I’m ashamed to admit that Cat’s reports of my unfortunate licorice breakfasts are accurate, but to be fair I don’t usually eat candy for breakfast. I’m not that unhealthy. Generally I just drink a pot of coffee. Maybe a croissant if I’m feeling fancy.
Okay, so breakfast is not my strong point.
But my caffeine addiction aside*, I tend to be pretty healthy. As a vegetarian you either learn how to cook for yourself healthfully or you wander around in a iron deficient haze wondering why you’re sleepy all the time. Eventually you realize that chocolate, though technically vegetarian, is not really a food group. This is when you recognize that you either learn to cook properly or starve to death. My saving grace when I reached this crux was farmer’s markets.
With glorious bushels of fresh produce, stinky cheeses, crusty bread, local honey and overpriced flowers, the local farmer’s market is my absolute favorite way to spend a Sunday afternoon. I can gather cheap, ethical, locally grown produce to my hungover heart’s content. Arms full of greenery, I can skip the two blocks home and plan out healthy, fresh meals for the week.
There’s only one problem with this brilliant equation: I live in Chicago. Consequently, my local farmer’s market only exists in “summer”, from June to October (which is already stretching the bounds of nice weather). So what’s a veggie to do for the other 7 months of the year? Good question. I’m still working that one out.
Of course, I could just shop at regular grocery stores, but a) that’s not fun and b) their produce kinda sucks it. So usually, I venture to the all produce grocery store, but that is unfortunately far away and doesn’t sell anything but produce, leaving me to make two trips anyway. My other option is “healthier” stores like Trader Joe’s or Whole Food’s. But as far as I’m concerned, “healthier” usually just means “expensive” and I just avoid such places.**
So yesterday, after returning the XXL pajama pants my mother gifted me for Christmas, I found myself in Lincoln Park and less than a block from the largest Whole Foods in the world (or maybe just Chicago, but this is a huge grocery store). Figuring that I’ve eaten nothing but sugar and butter in various forms for the last week, I shrug and wander in. This was my first mistake.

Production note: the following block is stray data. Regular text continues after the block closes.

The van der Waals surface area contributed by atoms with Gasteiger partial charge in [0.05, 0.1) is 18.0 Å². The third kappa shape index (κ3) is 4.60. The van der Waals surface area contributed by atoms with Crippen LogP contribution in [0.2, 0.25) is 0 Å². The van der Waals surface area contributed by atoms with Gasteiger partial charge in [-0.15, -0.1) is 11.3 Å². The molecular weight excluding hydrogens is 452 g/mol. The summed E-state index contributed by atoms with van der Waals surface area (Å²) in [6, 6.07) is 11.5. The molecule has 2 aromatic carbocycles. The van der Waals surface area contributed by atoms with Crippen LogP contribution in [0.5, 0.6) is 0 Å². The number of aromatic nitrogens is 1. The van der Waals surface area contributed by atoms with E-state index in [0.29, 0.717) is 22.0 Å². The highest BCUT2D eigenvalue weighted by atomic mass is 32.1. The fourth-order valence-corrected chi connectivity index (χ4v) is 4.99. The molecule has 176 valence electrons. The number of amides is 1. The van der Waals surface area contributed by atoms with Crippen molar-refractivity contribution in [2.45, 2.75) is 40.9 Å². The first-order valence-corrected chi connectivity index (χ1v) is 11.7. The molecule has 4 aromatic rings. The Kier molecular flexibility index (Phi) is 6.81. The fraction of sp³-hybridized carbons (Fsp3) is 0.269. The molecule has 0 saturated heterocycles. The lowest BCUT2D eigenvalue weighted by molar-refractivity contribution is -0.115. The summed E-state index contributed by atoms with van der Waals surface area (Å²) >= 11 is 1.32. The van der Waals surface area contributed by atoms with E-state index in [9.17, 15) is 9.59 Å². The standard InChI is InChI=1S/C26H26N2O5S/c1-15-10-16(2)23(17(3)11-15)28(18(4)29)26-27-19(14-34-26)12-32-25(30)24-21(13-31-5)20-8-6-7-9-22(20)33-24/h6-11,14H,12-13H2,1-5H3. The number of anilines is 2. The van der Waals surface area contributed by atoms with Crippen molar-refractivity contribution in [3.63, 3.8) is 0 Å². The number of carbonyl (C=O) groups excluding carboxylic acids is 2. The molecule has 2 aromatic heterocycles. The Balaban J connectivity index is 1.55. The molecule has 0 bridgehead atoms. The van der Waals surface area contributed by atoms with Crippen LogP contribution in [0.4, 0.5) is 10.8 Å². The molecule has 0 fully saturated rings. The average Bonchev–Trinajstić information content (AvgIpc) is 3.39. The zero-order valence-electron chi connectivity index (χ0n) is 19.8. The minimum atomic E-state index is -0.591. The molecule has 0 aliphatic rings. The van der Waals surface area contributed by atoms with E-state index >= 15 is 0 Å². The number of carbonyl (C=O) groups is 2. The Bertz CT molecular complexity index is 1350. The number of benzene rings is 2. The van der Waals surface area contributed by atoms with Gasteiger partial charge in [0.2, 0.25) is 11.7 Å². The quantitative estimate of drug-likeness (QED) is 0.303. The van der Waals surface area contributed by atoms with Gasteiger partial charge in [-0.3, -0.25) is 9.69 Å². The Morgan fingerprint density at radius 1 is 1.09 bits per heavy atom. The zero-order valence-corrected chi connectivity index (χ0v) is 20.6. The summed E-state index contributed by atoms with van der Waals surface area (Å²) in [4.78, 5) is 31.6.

My second mistake was that after battling through the aisles of fair trade locally roasted coffee, imported organic produce, handmade all-natural soaps and cheese made from free-range rabbit milk or somesuchshit, I had a cart full of groceries that would have cost me roughly three times my monthly grocery budget…for a week’s worth of groceries. Oops. So in a moment of panic, I abandoned my cart somewhere near the un-packaged grass-fed chicken eggs, grabbed the four items I absolutely needed (and guacamole, because, you know) and ran for the checkout.
100% consumer recycled bag in hand, I searched for an exit and noticed that this monstrosity had a bar. Like a straight-up ten tap, fully stocked bar. As frazzled as I may have been by my trip to the grocery store, I managed to acknowledge that my problems are silly and head out. I also acknowledged that I probably would only hate myself more if I spent $9 on an organic beer that would likely taste like wheatgrass.
I spend my trip home pondering who are all of these people who not only have enough money to shop at this store, but are also somehow magically not working at two in the afternoon on a Tuesday. The answer still eludes me. Then, in the way that all Chicagoans do in the depths of winter, I begin planning for spring. I google “Logan square farmer’s market” hoping to revel in the hope that one day this city will not be covered in snow only to be greeted by:
“Welcome to the Logan square indoor winter farmer’s market”
Well, that solves that.
*Which for the record is a trait that Cat and I inherited from our Paternal side.
** I realize these are all really bourgeois problems, but I work from home and I’m on break from school, so I have too much time to think about crap like where I’m going to buy more grapefruit.